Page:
Over the last few months, many SMEs will have been working to their new hybrid working policies now social restrictions have eased. But getting people to actually come in when they’re supposed to is a new challenge on the wider business agenda. When employees have proven they’ve worked productively from home for 18 months, some of those hesitant to return will wonder why they’re being forced back into the office.
But a huge mistake that businesses can make is coming down too heavy-handed and policing with an iron fist who isn’t at their ‘desk’. This could damage trust and make your employees less likely to come in for the long-term / as well as create a negative culture – something that easily spreads at a smaller business.
It’s completely understandable why SMEs will want their employees back in on a regular basis, as their people should be at the heart of their business – a collaborative physical space can hold many benefits for creative thinking, career mentoring and helping reinforce the culture of a company. But for businesses to switch back to seeing this as the only space in which people can truly do team-working and develop will forget the lessons learnt over the last year. So how can you achieve the right balance of hybrid working and persuade reluctant employees back into the office?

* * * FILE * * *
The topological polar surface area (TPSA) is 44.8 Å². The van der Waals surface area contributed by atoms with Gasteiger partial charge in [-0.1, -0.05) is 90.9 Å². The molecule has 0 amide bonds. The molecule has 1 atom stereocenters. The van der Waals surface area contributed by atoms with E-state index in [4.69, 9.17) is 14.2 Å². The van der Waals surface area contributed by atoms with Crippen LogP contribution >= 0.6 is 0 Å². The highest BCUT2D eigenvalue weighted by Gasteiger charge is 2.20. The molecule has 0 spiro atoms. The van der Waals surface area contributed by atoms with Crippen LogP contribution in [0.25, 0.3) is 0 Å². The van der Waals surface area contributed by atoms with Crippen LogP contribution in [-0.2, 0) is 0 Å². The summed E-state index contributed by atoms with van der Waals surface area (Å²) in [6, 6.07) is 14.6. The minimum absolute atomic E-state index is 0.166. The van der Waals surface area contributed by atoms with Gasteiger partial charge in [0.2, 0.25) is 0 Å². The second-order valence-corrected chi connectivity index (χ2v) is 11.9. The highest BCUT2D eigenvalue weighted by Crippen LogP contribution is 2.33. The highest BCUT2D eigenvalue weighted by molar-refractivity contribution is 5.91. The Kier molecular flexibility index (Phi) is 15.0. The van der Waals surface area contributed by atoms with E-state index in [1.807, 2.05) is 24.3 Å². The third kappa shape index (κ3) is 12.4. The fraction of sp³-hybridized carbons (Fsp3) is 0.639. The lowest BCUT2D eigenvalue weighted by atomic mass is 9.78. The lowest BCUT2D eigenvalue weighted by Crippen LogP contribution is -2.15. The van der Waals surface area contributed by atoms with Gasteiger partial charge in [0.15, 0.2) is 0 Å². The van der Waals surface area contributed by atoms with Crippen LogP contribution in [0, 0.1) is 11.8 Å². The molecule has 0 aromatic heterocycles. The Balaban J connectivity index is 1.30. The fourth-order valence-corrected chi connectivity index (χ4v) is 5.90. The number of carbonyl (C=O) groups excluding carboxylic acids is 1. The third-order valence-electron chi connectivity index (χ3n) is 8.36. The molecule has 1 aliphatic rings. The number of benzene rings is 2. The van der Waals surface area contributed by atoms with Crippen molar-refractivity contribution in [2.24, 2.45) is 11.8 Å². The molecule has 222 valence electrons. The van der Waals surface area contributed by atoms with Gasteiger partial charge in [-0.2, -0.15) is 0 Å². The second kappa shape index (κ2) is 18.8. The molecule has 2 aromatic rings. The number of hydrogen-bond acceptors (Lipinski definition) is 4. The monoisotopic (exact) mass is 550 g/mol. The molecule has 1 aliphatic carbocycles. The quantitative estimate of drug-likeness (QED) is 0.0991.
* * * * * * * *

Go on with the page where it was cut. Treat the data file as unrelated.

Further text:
Common issues and how to resolve them
It’s unrealistic and demoralising to expect employees to return to an office five days a week and that is something employers will need to accept, otherwise they will risk losing talent to other companies which offer full flexibility. It’s important for SMEs to acknowledge, respect and resolve the common issues behind why some won’t return to the office:
- Some employees will have care / childcare responsibilities as well as the usual school run. As many parents know, having children makes your life unpredictable, and not everyone has social support / family to look after their offspring. As a parent myself, being able to balance childcare more easily due to working from home has meant I’ve been able to still excel at work and spend more time with family. Many parents, who struggled with this balance before may be reluctant to come in. It’s all about trust and respect and being open to agile working options. They may be more likely to come into the office, if they know they can adjust their working hours around their caring responsibilities.
- If the office environment is to put it bluntly – ugly, uncomfortable or not conducive to team working – this could be why some people would prefer to work from home – a productive space which has been curated to their own tastes over the last 18 months. The look, comfortability and feel of an office should be taken seriously. Look to companies such as wework – you may be able to replicate these on a small scale. It sounds superficial, but making an office pleasant could lure people back in.
Little things can make a difference, even if you can’t afford an office makeover. A functioning and free coffee machine, as well as free treats handed out can do more in morale and make employees feel appreciated.